With "Heel", ideally, you want a dog that keeps an eye on where you are at, and puts itself exactly where it needs to be (i.e., Dog's front shoulder even with your knee). When you stop, it stops (and optionally sits in some schools), and when you walk, it walks (when you run, it runs, etc...), and when you turn, it turns, when you walk backwards... You get the point. Well, this is EXACTLY what you want during a hunt with the only difference being the range at which it is done!
Anyways, I pulled Sadie out of the field after her first season, and went back to work on "Heel" on the leash, then off the leash. She already pretty much understood it (conceptually), and I had transitioned to her e-collar through demonstration, avoidance, and on to P+ (however, I started over after season 1). The difference, though was I would change-up my pace, stop on occasion, turn without warning - all the things you do with "Heel" - only much, much more. When she would range more than about 6-feet (a leash-length) ahead of me, I would give her a nick with the collar, and command "Heel!". Where before, we would heel around the neighborhood in about 15 minutes, it would take us 40 - minutes to an hour with all the turning, stopping, etc. This continued from April until about mid-June, before I felt I was ready to go back to field-work.
Tranisition to the field was quick. I started by enforcing "Heel" in the field, just like in the neighborhood. Then, I gave her hunt command, "Hunt!". From our very first moments, she seemed much more intent on where I was at. When she reached the end of her range (where I wanted her), I would nick her and command, "Hunt!", and she would do like she did on "Heel", come closer! I still mixed in directional changes, and stopping. As expected, when I would stop, she would stop, and then run back toward me ("Check-in") (with Heel, she would zero-up shoulder-to-knee, so this was almost the same, and easier transition). I would then start walking again (this game replaced the "Hide-and-seek" in my mind, although I never did do that with Sadie anyways).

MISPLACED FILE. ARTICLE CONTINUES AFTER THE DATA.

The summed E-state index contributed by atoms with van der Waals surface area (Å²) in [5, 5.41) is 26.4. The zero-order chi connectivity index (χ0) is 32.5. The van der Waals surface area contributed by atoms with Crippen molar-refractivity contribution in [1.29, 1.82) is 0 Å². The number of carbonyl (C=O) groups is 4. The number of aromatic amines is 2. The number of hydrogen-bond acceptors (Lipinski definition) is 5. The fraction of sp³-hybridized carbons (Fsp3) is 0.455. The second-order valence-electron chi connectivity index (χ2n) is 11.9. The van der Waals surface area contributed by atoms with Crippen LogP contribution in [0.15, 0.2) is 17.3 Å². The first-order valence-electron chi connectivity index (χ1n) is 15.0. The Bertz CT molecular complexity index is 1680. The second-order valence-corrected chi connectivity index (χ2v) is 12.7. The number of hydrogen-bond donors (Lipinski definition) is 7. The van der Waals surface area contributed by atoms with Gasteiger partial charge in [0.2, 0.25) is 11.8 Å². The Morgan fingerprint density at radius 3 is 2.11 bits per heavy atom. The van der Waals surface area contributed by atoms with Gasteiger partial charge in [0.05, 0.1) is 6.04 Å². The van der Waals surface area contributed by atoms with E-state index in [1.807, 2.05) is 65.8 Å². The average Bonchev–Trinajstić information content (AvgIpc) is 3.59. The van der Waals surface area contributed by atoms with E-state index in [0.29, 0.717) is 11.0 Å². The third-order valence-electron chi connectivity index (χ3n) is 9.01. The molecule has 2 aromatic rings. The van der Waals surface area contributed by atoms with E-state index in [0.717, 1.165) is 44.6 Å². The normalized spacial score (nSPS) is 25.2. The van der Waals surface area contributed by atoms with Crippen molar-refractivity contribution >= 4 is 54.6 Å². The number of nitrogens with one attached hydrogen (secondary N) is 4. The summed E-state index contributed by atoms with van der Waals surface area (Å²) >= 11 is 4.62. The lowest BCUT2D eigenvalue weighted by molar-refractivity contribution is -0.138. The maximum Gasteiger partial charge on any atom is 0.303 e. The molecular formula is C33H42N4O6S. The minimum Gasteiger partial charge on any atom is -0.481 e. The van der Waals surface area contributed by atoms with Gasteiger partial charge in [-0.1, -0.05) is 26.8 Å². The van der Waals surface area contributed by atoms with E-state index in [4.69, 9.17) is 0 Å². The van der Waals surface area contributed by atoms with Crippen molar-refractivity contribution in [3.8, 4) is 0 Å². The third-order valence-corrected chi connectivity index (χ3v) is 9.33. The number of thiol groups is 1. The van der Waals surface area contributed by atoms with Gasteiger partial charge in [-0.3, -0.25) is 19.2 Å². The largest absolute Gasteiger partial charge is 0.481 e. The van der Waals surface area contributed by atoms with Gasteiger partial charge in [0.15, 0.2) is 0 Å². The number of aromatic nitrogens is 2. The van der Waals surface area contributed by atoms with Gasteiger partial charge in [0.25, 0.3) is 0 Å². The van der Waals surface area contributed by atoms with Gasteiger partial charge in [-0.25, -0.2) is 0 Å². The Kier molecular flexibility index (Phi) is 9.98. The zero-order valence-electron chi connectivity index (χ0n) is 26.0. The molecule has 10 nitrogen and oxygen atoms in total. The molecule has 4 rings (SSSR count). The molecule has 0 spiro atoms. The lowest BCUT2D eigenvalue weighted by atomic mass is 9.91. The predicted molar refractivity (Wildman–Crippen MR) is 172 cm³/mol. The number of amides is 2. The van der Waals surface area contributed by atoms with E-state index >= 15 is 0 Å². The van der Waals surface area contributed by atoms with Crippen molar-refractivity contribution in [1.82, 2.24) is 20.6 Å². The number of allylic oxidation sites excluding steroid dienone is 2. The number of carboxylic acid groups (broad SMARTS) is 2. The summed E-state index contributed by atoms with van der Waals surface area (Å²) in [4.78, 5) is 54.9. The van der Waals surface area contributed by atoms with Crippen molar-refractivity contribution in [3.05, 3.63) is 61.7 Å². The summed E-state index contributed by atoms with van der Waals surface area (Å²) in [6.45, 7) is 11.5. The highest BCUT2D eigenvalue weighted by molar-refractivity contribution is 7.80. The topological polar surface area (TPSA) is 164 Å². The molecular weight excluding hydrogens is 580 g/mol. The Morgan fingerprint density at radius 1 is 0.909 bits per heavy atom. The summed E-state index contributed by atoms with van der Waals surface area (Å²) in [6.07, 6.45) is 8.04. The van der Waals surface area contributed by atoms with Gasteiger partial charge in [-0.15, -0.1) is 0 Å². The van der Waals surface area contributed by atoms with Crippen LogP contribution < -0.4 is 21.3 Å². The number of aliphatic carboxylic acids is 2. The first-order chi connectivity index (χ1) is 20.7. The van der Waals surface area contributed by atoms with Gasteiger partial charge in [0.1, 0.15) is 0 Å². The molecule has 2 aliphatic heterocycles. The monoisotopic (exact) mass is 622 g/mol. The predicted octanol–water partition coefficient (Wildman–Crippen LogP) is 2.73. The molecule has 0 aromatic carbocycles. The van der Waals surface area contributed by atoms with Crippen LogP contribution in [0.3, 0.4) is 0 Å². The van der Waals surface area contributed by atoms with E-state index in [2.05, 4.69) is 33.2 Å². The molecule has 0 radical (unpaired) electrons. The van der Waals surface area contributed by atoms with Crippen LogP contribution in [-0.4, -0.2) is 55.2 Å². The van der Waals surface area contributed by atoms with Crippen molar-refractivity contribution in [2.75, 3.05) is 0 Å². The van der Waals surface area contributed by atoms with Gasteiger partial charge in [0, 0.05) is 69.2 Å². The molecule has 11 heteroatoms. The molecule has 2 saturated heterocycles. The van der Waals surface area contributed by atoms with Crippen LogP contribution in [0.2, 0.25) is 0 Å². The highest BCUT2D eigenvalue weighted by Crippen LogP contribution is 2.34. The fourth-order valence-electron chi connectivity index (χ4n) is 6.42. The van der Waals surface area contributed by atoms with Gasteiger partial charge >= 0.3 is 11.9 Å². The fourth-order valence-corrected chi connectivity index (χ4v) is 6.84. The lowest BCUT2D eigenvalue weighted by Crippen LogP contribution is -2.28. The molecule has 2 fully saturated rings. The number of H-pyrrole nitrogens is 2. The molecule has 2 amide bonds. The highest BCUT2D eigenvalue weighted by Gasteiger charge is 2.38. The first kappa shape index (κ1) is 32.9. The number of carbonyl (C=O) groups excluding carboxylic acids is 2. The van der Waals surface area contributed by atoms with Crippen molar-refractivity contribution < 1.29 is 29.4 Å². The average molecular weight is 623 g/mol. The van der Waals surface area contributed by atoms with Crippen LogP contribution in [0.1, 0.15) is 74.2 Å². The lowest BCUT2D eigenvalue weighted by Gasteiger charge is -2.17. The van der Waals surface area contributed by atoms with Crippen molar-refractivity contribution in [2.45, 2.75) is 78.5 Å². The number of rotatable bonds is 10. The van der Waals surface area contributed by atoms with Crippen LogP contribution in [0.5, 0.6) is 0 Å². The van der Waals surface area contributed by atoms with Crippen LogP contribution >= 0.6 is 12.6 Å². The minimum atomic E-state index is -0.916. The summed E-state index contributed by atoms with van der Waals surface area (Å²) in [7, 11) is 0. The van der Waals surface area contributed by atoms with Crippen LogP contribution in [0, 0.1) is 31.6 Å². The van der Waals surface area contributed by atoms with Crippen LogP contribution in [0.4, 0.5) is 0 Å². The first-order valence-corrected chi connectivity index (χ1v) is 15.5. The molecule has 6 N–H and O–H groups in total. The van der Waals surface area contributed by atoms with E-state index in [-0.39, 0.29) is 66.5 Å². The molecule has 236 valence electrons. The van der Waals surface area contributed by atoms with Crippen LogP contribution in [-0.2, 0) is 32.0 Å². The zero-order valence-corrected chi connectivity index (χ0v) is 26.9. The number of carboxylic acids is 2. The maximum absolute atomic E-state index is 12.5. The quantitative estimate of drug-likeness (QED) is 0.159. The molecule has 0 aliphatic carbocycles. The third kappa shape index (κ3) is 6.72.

As an aside, I now give a 1-pip on the whistle (was and is still my "bend" command) when I would change direction. I feel that instilled trust with Sadie that I was going somewhere else, and I wanted her to follow (come is a 2-Pip with my whistle, and a long trill/blast is "sit/stop/whoa"). This is equal to a "I am BENDING" communication, where it was, "I want you to 'BEND'".
At the beginning of Season 2 in lat October, Sadie hit the field running (literally). But, the difference was that I rarely had to use the whistle to call her in, or bend her. When I commanded, "HUNT!" she was "Heeling-at-range", free-wheeling through the field, and pretty much naturally quartering, and focused on hunting where I was hunting. I was pleasantly amazed at what a hard focus on "Heel", and transition to the training field accomplished during the off-season.
I work Sadie in the mornings, about 2 - 4 days a week. Because of my schedule, I cannot get out when it is light out. With a focus on transitioning her from "Heel" to field, however, I am confident that she is always aware of where I am at, and not expecting me to give her a "come" wistle if she gets too far out (which I can't even see her anyways). It has worked beautifully, and I expect I will train this way again - with a laser-focus on Heel - with my next pup!